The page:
Published 12:00 am Wednesday, October 30, 2013

SPENCER — One of the last remaining 1910 Buick automobiles in the country has a new home at the N.C. Transportation Museum in Spencer.

Volunteers and museum staff could not conceal their excitement Tuesday afternoon as they took delivery on the red car, which was donated by the family that has passed the roadster down through generations since Claude Hailey traded a Metz car for the Buick in 1914.

The car has been in North Carolina ever since the original owner, Monroe Allred of Granite Falls, bought it for $1,000 in 1910. Allred’s family outgrew the two-seater, so Allred traded with Hailey, who owned the first car garage in Lenoir.

The car remained in Lenoir for decades. The Hailey family kept meticulous records on the 1910 Buick, and with the donation came a large file titled “old car” that contains all the maintenance and service records, as well as correspondence with car clubs and clippings from magazines and newspapers featuring the vehicle.

Larry Neal, interim executive director for the museum, said the unique addition to the Bumper to Bumper Exhibit will attract visitors.

“This is for people who are not only interested in old cars, but also interested in science and technology, to see actually how the cars were developed and operated at that time, different than the way they are today,” Neal said.

The car features all original parts, including kerosene and calcium carbide head lamps and a two-cylinder, hand-crank engine, which staff members revealed by carefully removing the hood. They did not start the car, although they said they believe the engine still runs.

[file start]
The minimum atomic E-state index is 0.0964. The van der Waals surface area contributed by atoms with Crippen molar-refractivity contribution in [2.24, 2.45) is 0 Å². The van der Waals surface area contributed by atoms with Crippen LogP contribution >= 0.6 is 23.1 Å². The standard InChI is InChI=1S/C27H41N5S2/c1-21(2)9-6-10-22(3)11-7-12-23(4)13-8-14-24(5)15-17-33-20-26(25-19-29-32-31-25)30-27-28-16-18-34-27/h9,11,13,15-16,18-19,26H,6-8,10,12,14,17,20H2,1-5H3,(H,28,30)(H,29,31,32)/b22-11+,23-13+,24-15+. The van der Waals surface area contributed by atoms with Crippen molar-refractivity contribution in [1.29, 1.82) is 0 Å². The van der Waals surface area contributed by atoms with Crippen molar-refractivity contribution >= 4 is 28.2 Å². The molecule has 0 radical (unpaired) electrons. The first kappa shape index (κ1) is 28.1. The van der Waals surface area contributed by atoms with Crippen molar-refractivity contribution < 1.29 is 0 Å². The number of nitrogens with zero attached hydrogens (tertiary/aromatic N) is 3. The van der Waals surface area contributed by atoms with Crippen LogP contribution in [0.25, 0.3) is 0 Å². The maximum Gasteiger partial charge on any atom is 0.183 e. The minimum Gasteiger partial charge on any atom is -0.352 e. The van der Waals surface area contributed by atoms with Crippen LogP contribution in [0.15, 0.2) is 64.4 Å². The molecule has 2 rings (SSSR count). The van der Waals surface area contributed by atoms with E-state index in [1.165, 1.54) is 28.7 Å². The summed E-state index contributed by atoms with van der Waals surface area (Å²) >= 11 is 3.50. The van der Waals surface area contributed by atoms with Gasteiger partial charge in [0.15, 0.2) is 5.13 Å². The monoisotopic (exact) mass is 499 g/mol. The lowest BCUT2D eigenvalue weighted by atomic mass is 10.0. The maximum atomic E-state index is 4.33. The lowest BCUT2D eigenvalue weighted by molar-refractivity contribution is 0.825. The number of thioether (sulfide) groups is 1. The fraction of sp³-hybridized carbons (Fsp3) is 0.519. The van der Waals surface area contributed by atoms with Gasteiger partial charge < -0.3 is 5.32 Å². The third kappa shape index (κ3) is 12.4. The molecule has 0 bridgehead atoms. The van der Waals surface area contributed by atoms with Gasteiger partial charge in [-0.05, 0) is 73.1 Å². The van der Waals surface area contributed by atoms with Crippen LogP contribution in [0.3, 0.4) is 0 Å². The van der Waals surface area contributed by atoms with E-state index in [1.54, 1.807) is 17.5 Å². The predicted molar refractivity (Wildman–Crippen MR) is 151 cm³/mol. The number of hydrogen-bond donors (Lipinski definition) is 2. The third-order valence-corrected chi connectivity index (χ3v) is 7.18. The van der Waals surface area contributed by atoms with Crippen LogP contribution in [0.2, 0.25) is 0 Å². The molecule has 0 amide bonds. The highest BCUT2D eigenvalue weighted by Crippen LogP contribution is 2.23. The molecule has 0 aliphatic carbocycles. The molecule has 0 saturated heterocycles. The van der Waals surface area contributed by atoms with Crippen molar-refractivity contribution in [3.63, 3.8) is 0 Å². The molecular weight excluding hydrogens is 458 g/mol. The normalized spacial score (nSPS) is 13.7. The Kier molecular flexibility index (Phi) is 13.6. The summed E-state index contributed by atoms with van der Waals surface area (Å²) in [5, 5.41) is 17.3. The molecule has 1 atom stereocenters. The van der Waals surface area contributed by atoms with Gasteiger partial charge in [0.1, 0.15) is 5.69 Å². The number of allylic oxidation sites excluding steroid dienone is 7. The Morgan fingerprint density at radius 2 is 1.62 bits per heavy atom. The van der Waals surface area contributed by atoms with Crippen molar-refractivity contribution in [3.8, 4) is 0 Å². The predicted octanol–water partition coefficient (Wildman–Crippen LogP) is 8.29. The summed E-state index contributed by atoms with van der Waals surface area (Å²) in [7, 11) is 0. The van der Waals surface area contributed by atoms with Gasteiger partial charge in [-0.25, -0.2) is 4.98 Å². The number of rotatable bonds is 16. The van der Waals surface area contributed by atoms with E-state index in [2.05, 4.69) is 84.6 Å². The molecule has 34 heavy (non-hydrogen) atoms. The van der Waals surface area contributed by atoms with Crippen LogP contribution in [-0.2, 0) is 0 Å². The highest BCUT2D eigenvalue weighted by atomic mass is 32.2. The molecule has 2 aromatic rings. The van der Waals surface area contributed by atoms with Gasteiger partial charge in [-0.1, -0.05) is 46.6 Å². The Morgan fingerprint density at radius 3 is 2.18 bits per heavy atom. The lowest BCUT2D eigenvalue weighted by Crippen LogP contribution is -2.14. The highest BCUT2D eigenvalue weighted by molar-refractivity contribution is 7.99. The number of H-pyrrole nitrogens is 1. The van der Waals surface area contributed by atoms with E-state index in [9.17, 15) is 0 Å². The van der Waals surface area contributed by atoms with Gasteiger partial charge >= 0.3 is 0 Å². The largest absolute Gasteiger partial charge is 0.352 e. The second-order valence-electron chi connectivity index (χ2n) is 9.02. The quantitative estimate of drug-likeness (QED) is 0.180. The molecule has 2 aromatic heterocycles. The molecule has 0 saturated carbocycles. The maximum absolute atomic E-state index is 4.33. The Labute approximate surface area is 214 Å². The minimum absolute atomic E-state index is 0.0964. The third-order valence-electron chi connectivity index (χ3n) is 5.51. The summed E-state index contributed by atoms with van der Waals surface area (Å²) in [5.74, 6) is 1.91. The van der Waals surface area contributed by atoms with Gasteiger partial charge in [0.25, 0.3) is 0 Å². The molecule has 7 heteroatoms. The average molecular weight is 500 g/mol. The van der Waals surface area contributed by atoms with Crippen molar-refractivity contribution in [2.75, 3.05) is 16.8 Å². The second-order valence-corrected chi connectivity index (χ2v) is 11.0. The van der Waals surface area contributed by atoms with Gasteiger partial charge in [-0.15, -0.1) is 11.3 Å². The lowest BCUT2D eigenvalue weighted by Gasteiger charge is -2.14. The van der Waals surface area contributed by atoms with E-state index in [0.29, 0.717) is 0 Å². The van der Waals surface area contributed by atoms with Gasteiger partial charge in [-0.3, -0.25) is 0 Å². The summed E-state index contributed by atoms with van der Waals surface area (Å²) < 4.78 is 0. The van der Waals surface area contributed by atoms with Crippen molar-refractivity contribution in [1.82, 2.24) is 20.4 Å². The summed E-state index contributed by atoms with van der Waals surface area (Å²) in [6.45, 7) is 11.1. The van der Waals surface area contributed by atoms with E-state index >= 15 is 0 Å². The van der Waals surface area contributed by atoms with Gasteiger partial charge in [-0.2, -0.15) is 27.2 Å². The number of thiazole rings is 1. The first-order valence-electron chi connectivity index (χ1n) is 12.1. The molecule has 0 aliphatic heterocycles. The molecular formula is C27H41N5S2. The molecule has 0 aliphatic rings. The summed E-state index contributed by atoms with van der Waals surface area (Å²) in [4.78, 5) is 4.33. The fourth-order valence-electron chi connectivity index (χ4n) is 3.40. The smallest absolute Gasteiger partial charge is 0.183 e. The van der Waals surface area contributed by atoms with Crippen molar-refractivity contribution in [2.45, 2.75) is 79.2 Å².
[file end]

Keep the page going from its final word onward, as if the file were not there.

The Buick was driven into a garage in Hickory about 10 years ago, where the fluids were drained and the car was stored until the donation.

Neal said family members visited the museum and were impressed with the care and maintenance of the car collection. They donated the Buick so it would be preserved and shared with more people, he said.

Dr. Kevin Cherry, assistant secretary for the N.C. Department of Cultural Resources, called the Buick a “major gift and treasure.”

“I’m so thankful they would make this gift so people can learn about the development of the automobile,” Cherry said.

He said the 1910 Buick is a “transitional car” that helps demonstrate the country’s shift from low volume to mass production of automobiles. Cherry said he could not put a monetary value on the car.

In 1910, Buick made about 11,000 total vehicles. Museum staffers estimated there are fewer than 10 roadsters left.

The car was donated by the family of Forrest and Becky Hailey Ferrell in memory of Claude W. Hailey, Cecil Hailey and Banks Hailey, all previous owners.

The museum will position the 1910 Buick between a 1907 Model R Ford and a 1913 Ford Model T Depot Hack, giving a linear progression of automobile development. Other cars in the progression include a 1901 White, 1922 Buick and 1919 Dodge Brothers.

In case anyone else wants to donate a vehicle, Bob Hopkins, exhibits coordinator, said the museum is looking for some iconic automobiles to complete its collection. They include a 1960s Volkswagen Beetle, an ambulance from the late 1950s or early 1960s, a World War II Jeep and a vintage hearse.

Contact reporter Emily Ford at 704-797-4264.